I finished Great North Road by Peter F Hamilton. This was the first of his books I’d read outside of the Commonwealth Saga. It was enjoyable, though I did find some sections overblown and there seemed (to me) to be a lot of filler.

I also read Redshirts by John Scalzi. I was expecting something more along the lines of Galaxy Quest, if that was what he was heading for then it fell well short of the mark for me. There were some funny moments, but I did not have any of the laugh-out-loud moments some of the reviewers seemed to have enjoyed.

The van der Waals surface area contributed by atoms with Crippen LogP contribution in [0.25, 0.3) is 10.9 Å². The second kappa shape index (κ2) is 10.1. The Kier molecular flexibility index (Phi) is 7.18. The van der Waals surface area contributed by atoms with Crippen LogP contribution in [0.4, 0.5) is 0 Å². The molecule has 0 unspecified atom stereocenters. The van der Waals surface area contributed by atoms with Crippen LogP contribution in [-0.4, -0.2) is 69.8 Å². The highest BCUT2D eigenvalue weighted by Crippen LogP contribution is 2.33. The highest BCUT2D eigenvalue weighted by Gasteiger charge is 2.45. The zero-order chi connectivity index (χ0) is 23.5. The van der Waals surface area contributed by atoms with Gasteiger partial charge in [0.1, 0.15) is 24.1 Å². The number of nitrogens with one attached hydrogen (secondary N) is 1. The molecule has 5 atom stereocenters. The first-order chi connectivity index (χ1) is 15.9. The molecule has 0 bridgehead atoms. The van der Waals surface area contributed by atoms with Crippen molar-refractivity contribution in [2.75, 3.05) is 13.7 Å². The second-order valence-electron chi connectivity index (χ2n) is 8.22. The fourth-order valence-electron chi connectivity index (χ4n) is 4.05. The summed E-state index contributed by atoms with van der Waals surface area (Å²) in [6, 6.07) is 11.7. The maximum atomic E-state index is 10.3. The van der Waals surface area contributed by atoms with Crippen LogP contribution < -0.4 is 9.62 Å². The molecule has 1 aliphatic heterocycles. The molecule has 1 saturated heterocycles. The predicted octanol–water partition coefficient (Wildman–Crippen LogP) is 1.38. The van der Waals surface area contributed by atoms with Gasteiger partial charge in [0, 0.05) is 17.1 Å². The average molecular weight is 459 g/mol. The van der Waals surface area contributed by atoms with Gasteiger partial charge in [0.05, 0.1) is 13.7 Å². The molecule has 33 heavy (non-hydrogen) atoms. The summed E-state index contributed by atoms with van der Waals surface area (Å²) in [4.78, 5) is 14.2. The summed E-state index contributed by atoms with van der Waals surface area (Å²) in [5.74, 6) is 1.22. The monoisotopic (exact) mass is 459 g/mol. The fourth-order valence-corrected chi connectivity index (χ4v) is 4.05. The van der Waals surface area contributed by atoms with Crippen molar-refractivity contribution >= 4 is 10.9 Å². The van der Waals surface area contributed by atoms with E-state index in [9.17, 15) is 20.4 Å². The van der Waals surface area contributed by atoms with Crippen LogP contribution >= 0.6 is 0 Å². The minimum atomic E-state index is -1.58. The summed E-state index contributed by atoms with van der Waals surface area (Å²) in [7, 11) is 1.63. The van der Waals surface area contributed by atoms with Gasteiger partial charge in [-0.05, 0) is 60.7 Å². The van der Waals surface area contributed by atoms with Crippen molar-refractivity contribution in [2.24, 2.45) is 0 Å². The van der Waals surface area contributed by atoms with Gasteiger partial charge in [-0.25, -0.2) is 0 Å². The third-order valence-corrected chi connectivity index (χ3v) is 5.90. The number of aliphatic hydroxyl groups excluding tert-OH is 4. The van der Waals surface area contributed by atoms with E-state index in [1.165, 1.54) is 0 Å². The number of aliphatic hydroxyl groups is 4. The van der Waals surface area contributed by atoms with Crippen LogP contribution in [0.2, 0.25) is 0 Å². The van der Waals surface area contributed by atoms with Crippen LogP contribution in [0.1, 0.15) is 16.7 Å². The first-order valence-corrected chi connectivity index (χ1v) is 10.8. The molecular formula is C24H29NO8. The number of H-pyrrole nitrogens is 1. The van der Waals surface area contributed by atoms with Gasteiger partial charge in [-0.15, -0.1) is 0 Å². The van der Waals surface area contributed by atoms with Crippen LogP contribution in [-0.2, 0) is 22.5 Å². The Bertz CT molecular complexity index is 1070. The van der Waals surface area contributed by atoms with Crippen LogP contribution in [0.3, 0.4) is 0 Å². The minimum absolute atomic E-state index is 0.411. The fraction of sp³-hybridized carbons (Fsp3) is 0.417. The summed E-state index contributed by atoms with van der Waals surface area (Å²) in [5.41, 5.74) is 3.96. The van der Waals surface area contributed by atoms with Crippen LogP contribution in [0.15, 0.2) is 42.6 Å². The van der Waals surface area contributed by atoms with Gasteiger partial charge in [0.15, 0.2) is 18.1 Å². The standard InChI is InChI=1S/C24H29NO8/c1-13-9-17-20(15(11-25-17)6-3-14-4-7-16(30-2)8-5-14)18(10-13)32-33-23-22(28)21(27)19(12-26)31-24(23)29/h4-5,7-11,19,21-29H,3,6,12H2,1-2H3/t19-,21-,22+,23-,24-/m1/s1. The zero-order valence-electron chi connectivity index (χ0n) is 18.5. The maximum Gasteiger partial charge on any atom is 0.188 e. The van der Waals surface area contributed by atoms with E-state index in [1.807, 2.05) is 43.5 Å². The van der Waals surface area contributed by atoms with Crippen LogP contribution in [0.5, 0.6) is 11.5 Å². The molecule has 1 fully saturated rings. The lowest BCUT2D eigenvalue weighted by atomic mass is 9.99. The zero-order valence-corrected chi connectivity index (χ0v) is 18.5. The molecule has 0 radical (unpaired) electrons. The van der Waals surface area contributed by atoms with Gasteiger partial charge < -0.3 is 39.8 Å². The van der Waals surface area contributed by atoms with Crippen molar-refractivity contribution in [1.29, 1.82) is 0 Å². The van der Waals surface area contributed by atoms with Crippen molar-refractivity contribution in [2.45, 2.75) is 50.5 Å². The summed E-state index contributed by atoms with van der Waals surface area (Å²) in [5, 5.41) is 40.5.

I was back on familiar territory with Bait Dog by Chuck Wendig (a double bill of the novella Shotgun Gravy & the novel Bait Dog). Familiar as in I know what Chuck is about, have  a pretty good idea of how he works. Though I will be honest and say I was surprised by the intensity of this one. Also it was Chuck without any psychic or vampiric powers. A hard hitting story of bullies, racists and sadists. Not for the faint of heart.

Just finished (last night) Apocalypse: Year Zero, a collection of four novellas that center of four women who go through life changing, and shattering events – 911, the Boxing Day tsunami, hurricane Katrina and California’s “big one”. The end result of these experiences is they each find they have power over fire, water, wind and earth. And as they slowly come together over the course of the four novella’s it’s revelaed that the Four Horsemen were not men at all.